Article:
We are, as you know, Official Dealers for the new AUSTIN range of very popular family cars, and always have in stock all the Mini saloons and vans, the A35 van and A40 cars, the luxuriously appointed 1100, A60 and 1800 saloons and, as always, the best makes of scooters, motorcycles etc. In addition, we always have a large selection of new and nearly new saloons and vans available for immediate delivery. We can, therefore, offer you EVERY possible facility where personal and family transport are concerned.

The enclosed voucher expresses our appreciation of your past valued business, which we would naturally like to retain, and I shall go out of my way to do everything possible to please you and to ensure your full satisfaction should you honour us with your further business.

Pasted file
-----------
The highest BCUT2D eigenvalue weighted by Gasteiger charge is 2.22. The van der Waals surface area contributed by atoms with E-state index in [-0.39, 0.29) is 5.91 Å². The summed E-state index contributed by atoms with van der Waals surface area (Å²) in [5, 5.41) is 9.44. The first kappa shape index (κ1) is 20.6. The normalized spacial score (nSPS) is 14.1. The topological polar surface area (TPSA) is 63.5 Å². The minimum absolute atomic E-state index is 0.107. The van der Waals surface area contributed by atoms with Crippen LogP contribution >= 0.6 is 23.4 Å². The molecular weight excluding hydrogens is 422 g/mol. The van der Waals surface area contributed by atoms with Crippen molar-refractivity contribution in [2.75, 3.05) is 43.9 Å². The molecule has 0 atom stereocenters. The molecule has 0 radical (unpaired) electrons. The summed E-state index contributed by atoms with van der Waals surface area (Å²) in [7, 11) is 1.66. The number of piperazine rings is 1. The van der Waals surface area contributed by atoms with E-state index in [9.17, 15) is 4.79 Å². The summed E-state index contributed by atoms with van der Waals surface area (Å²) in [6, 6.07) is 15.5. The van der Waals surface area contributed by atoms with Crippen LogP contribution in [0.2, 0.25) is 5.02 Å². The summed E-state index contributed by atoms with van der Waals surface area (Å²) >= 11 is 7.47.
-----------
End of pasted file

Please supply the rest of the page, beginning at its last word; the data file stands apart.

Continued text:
Whether or not you are contemplating a further transaction immediately, I would be grateful if you would be good enough to complete the reverse of this letter and return it to me in the enclosed reply-paid envelope.

I look forward to hearing from you.

Yours Faithfully,
KING'S OF MANCHESTER

C.F. Hedderly
General Manager."

This letter was sent 13th July 1966 to Mr Mattok, but it would seem he was in no mood to change his present 'machine' (car or motorcycle I wonder?), as he never did fill out the brief form on the reverse of this letter, or send it back in the supplied pre-paid envelope. Which is good news, because it means this tiny little chunk of motor history, from the 1960s, is preserved in its entirety.
As already mentioned in the letter above, a voucher was enclosed, to try and woo the client into considering a new Austin car. It was aimed at keeping a previous customer, and offered the following handy reductions: